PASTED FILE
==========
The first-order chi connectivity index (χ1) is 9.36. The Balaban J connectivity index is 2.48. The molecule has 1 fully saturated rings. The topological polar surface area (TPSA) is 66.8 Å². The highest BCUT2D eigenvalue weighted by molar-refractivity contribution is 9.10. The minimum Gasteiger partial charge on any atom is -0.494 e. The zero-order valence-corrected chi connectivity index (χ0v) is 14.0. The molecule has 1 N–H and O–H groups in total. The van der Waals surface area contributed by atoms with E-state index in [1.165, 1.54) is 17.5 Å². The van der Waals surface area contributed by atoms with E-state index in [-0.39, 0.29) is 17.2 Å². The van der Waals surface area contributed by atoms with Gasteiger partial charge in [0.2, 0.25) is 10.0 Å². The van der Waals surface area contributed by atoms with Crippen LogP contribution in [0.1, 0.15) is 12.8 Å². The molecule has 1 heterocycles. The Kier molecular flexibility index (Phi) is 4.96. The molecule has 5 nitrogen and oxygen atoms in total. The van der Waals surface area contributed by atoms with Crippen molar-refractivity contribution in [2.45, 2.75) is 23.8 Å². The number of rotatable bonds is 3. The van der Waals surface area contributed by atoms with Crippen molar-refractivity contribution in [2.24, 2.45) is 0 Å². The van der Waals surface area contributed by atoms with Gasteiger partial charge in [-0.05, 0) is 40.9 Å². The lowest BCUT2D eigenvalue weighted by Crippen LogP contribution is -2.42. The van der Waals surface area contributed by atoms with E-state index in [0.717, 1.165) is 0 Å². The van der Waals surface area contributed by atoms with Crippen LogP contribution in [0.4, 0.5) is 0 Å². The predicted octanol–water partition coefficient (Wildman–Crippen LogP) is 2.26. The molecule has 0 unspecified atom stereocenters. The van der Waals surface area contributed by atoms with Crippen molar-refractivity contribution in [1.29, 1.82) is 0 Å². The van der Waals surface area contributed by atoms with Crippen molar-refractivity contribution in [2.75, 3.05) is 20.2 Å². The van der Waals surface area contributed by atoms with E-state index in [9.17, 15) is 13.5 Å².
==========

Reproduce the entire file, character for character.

The first-order chi connectivity index (χ1) is 9.36. The Balaban J connectivity index is 2.48. The molecule has 1 fully saturated rings. The topological polar surface area (TPSA) is 66.8 Å². The highest BCUT2D eigenvalue weighted by molar-refractivity contribution is 9.10. The minimum Gasteiger partial charge on any atom is -0.494 e. The zero-order valence-corrected chi connectivity index (χ0v) is 14.0. The molecule has 1 N–H and O–H groups in total. The van der Waals surface area contributed by atoms with E-state index in [1.165, 1.54) is 17.5 Å². The van der Waals surface area contributed by atoms with E-state index in [-0.39, 0.29) is 17.2 Å². The van der Waals surface area contributed by atoms with Gasteiger partial charge in [0.2, 0.25) is 10.0 Å². The van der Waals surface area contributed by atoms with Crippen LogP contribution in [0.1, 0.15) is 12.8 Å². The molecule has 1 heterocycles. The Kier molecular flexibility index (Phi) is 4.96. The molecule has 5 nitrogen and oxygen atoms in total. The van der Waals surface area contributed by atoms with Crippen molar-refractivity contribution in [2.45, 2.75) is 23.8 Å². The number of rotatable bonds is 3. The van der Waals surface area contributed by atoms with Crippen molar-refractivity contribution in [2.24, 2.45) is 0 Å². The van der Waals surface area contributed by atoms with Gasteiger partial charge in [-0.05, 0) is 40.9 Å². The lowest BCUT2D eigenvalue weighted by Crippen LogP contribution is -2.42. The van der Waals surface area contributed by atoms with E-state index in [0.717, 1.165) is 0 Å². The van der Waals surface area contributed by atoms with Crippen LogP contribution in [0.4, 0.5) is 0 Å². The predicted octanol–water partition coefficient (Wildman–Crippen LogP) is 2.26. The molecule has 0 unspecified atom stereocenters. The van der Waals surface area contributed by atoms with Crippen molar-refractivity contribution in [1.29, 1.82) is 0 Å². The van der Waals surface area contributed by atoms with Crippen molar-refractivity contribution in [2.75, 3.05) is 20.2 Å². The van der Waals surface area contributed by atoms with E-state index in [9.17, 15) is 13.5 Å².